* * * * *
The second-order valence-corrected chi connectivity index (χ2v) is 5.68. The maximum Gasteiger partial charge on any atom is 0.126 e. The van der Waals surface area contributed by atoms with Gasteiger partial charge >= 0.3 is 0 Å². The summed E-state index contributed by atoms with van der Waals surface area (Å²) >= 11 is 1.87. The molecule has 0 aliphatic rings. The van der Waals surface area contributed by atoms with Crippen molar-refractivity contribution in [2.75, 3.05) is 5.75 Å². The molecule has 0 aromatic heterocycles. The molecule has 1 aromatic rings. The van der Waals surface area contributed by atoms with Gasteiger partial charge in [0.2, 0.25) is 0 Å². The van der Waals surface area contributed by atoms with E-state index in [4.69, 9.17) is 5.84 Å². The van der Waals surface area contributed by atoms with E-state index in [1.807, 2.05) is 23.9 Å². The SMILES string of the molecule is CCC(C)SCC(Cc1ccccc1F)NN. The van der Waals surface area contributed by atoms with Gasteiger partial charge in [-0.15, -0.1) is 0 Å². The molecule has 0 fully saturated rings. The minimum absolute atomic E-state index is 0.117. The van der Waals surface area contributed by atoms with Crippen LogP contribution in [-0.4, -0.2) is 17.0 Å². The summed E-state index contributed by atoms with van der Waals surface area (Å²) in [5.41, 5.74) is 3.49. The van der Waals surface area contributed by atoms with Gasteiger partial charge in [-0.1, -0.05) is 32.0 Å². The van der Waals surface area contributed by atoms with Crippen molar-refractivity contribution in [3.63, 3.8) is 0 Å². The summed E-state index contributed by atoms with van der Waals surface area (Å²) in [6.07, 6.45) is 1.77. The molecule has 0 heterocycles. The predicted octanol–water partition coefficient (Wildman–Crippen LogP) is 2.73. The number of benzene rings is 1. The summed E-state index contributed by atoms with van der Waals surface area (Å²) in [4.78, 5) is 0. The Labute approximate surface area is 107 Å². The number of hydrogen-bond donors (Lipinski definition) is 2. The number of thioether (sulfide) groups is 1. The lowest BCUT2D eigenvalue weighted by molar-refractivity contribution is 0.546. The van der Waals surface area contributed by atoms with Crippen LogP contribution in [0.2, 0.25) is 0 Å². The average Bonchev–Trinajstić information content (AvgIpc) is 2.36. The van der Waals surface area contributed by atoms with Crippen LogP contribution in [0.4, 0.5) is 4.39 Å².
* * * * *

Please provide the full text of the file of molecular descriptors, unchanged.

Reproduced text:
The second-order valence-corrected chi connectivity index (χ2v) is 5.68. The maximum Gasteiger partial charge on any atom is 0.126 e. The van der Waals surface area contributed by atoms with Gasteiger partial charge >= 0.3 is 0 Å². The summed E-state index contributed by atoms with van der Waals surface area (Å²) >= 11 is 1.87. The molecule has 0 aliphatic rings. The van der Waals surface area contributed by atoms with Crippen molar-refractivity contribution in [2.75, 3.05) is 5.75 Å². The molecule has 0 aromatic heterocycles. The molecule has 1 aromatic rings. The van der Waals surface area contributed by atoms with Gasteiger partial charge in [0.2, 0.25) is 0 Å². The van der Waals surface area contributed by atoms with E-state index in [4.69, 9.17) is 5.84 Å². The van der Waals surface area contributed by atoms with E-state index in [1.807, 2.05) is 23.9 Å². The SMILES string of the molecule is CCC(C)SCC(Cc1ccccc1F)NN. The van der Waals surface area contributed by atoms with Gasteiger partial charge in [-0.15, -0.1) is 0 Å². The molecule has 0 fully saturated rings. The minimum absolute atomic E-state index is 0.117. The van der Waals surface area contributed by atoms with Crippen LogP contribution in [-0.4, -0.2) is 17.0 Å². The summed E-state index contributed by atoms with van der Waals surface area (Å²) in [5.41, 5.74) is 3.49. The van der Waals surface area contributed by atoms with Gasteiger partial charge in [-0.1, -0.05) is 32.0 Å². The van der Waals surface area contributed by atoms with Crippen molar-refractivity contribution in [3.63, 3.8) is 0 Å². The summed E-state index contributed by atoms with van der Waals surface area (Å²) in [6.07, 6.45) is 1.77. The molecule has 0 heterocycles. The predicted octanol–water partition coefficient (Wildman–Crippen LogP) is 2.73. The number of benzene rings is 1. The summed E-state index contributed by atoms with van der Waals surface area (Å²) in [4.78, 5) is 0. The Labute approximate surface area is 107 Å². The number of hydrogen-bond donors (Lipinski definition) is 2. The number of thioether (sulfide) groups is 1. The lowest BCUT2D eigenvalue weighted by molar-refractivity contribution is 0.546. The van der Waals surface area contributed by atoms with Crippen LogP contribution in [0.2, 0.25) is 0 Å². The average Bonchev–Trinajstić information content (AvgIpc) is 2.36. The van der Waals surface area contributed by atoms with Crippen LogP contribution in [0.4, 0.5) is 4.39 Å².